Encyclopedia of Creativity, Invention, Innovation and Entrepreneurship

2013 Edition
| Editors: Elias G. Carayannis

Creative, or a Behavior Problem?

  • Kyung Hee Kim
  • Robert A. Pierce
Reference work entry
DOI: https://doi.org/10.1007/978-1-4614-3858-8_20



A creative personality is closely related to certain personality types, various classifications developed over the past half-century. Personality classifications have neurological bases, though sociocultural factors also influence a person’s personality type. Different personality types are not positive or negative. Rather, individuals with particular personality types have particular dispositions. Those dispositions are better suited for some contexts than for others. Evaluation of a personality, such as a creative personality, depends upon context. In many settings, the traits of a creative personality are highly valued, but in others criticized. For example, as schools are currently constituted, many traits common to creative personalities are often perceived negatively. Awareness of what common characteristics of a creative personality are may reduce negative evaluations of creative dispositions and might lead to enhanced...

This is a preview of subscription content, log in to check access.


  1. Bloom S, Reichert M. Bearing witness: violence and collective responsibility. New York: Haworth Maltreatment and Trauma Press; 1998.Google Scholar
  2. Duck L. Understanding American education: its past, practices, and promises. Burke: Chatelaine Press; 1996.Google Scholar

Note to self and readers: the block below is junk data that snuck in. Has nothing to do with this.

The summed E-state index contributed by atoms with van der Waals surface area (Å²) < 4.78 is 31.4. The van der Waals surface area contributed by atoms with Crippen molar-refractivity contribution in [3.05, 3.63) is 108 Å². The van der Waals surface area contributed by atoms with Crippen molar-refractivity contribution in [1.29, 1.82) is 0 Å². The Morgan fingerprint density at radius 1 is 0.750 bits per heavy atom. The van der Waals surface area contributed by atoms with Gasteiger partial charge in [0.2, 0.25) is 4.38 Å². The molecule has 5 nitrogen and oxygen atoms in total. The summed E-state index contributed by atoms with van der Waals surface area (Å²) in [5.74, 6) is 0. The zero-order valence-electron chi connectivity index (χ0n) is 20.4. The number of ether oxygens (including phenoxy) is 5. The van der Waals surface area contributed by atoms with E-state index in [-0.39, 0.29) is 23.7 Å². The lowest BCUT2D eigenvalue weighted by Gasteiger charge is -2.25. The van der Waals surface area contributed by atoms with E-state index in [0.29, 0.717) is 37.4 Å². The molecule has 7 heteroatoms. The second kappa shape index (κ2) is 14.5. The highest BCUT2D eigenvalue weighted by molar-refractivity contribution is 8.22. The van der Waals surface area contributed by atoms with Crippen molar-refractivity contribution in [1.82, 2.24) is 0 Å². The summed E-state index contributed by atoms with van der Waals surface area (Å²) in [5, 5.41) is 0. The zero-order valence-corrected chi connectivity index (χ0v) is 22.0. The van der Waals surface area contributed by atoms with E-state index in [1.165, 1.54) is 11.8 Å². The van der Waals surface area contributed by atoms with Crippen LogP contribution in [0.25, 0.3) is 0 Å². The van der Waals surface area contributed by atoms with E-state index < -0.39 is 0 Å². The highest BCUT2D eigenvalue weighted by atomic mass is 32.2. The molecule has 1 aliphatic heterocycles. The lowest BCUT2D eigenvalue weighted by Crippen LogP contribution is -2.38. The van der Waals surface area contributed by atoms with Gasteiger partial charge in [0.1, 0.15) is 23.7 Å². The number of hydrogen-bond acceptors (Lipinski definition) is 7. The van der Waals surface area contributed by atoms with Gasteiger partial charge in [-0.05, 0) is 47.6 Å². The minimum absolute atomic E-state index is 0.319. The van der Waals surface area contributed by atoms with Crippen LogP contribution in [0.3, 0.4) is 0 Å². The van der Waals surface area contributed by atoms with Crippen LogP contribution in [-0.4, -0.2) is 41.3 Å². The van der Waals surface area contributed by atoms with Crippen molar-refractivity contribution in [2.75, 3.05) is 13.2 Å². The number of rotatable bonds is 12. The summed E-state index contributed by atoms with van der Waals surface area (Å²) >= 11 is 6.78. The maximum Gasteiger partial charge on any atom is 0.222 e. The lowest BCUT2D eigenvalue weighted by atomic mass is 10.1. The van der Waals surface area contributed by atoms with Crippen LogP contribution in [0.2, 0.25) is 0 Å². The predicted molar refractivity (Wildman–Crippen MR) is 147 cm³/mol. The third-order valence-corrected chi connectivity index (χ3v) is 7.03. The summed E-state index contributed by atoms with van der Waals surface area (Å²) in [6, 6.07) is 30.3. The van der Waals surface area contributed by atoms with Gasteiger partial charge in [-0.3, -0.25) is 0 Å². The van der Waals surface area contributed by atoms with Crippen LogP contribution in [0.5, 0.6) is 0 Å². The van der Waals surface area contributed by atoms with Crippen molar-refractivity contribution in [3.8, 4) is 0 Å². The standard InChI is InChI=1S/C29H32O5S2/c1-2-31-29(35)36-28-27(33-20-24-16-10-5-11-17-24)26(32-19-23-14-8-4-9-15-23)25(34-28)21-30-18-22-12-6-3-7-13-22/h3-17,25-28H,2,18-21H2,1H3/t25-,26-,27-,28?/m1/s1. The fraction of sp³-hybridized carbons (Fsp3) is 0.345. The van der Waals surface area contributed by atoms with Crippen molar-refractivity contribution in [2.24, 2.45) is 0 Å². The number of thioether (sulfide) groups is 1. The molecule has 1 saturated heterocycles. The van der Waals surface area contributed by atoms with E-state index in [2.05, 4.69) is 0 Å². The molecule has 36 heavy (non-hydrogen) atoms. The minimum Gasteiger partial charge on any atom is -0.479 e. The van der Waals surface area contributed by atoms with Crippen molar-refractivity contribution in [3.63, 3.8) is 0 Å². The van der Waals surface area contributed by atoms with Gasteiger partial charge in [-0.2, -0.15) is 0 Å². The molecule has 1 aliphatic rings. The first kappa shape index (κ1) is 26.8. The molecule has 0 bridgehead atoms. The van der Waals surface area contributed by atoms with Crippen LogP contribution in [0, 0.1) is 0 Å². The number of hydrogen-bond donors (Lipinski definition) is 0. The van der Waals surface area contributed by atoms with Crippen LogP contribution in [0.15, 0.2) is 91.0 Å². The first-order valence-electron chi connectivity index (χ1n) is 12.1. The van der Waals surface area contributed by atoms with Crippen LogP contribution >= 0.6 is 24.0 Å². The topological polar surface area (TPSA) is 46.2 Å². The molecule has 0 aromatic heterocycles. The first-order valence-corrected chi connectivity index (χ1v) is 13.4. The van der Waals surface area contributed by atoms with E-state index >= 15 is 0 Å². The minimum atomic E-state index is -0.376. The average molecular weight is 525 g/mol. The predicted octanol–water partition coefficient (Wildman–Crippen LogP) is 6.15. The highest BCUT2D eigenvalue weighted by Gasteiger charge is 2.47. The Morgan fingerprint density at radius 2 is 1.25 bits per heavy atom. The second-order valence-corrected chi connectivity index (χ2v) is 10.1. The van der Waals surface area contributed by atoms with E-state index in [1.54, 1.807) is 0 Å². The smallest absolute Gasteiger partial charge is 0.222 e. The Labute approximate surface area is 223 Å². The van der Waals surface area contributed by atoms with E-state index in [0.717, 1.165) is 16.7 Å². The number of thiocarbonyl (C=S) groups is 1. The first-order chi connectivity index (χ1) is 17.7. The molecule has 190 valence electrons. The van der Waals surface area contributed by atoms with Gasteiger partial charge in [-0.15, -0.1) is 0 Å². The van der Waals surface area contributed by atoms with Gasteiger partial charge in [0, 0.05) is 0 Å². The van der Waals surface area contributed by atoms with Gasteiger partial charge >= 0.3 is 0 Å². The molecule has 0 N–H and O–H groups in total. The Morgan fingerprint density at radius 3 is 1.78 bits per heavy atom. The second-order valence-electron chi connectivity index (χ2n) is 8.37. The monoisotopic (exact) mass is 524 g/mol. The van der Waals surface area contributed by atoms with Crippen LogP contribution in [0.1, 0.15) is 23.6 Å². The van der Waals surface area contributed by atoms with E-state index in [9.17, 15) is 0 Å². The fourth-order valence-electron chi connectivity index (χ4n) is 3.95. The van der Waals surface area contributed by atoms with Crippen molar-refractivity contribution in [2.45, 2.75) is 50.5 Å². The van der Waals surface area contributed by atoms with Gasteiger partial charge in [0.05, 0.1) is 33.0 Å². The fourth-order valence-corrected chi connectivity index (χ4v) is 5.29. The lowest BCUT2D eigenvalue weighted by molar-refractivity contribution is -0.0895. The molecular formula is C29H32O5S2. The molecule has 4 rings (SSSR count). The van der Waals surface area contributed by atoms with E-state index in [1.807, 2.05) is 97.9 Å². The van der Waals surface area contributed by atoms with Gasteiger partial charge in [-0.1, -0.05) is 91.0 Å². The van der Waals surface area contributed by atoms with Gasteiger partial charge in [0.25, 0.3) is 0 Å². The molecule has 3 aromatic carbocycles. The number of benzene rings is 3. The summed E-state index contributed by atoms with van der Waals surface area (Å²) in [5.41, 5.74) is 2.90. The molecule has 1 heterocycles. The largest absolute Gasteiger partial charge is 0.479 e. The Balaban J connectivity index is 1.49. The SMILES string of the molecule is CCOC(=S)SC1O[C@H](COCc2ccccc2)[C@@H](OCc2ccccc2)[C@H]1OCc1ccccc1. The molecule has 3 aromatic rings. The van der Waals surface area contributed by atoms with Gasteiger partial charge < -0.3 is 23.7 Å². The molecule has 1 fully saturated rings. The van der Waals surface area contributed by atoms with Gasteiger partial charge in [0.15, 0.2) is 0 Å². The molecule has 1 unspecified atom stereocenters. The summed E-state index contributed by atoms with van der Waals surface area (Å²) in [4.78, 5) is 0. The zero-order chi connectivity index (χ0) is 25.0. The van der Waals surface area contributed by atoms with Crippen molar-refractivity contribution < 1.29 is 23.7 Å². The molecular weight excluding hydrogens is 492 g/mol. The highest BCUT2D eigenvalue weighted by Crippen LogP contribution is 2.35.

3. Eisenman R. From crime to creativity: psychological and social factors in deviance. Dubuque: Kendall/Hunt; 1991.Google Scholar
  4. Farley FH. Psychobiology and cognition: an individual differences model. In: Strelau J, Farley FH, Gale A, editors. Biological bases of personality and cognition. New York: Hemisphere; 1983.Google Scholar
  5. Farley FH. The big T in personality. Psychol Today. 1986;20(May):44–52.Google Scholar
  6. Kagan J, Rosman BL. Cardiac and respiratory correlates of attention and an analytic attitude. J Exp Child Psychol. 1964;1:50–63.Google Scholar
  7. Myers IB, Myers PB. Gifts differing (special anniversary edition). Palo Alto: Consulting Psychologists Press; 1980.Google Scholar
  8. Pollack W. Real boys: rescuing our sons from the myths of boyhood. New York: Random House; 1998.Google Scholar
  9. Reichert M, Hawley R. Reaching boys teaching boys: strategies that work – and why. San Francisco: Jossey-Bass; 2010.Google Scholar
  10. Thompson M. Raising cain: protecting the emotional life of boys. New York: Ballantine Books; 1999.Google Scholar
  11. Torrance EP. The manifesto: a guide to developing a creative career. West Westport: Ablex; 2002.Google Scholar

Copyright information

© Springer Science+Business Media LLC 2013

Authors and Affiliations

  1. 1.The College of William and MaryWilliamsburgUSA
  2. 2.Christopher Newport UniversityNewport NewsUSA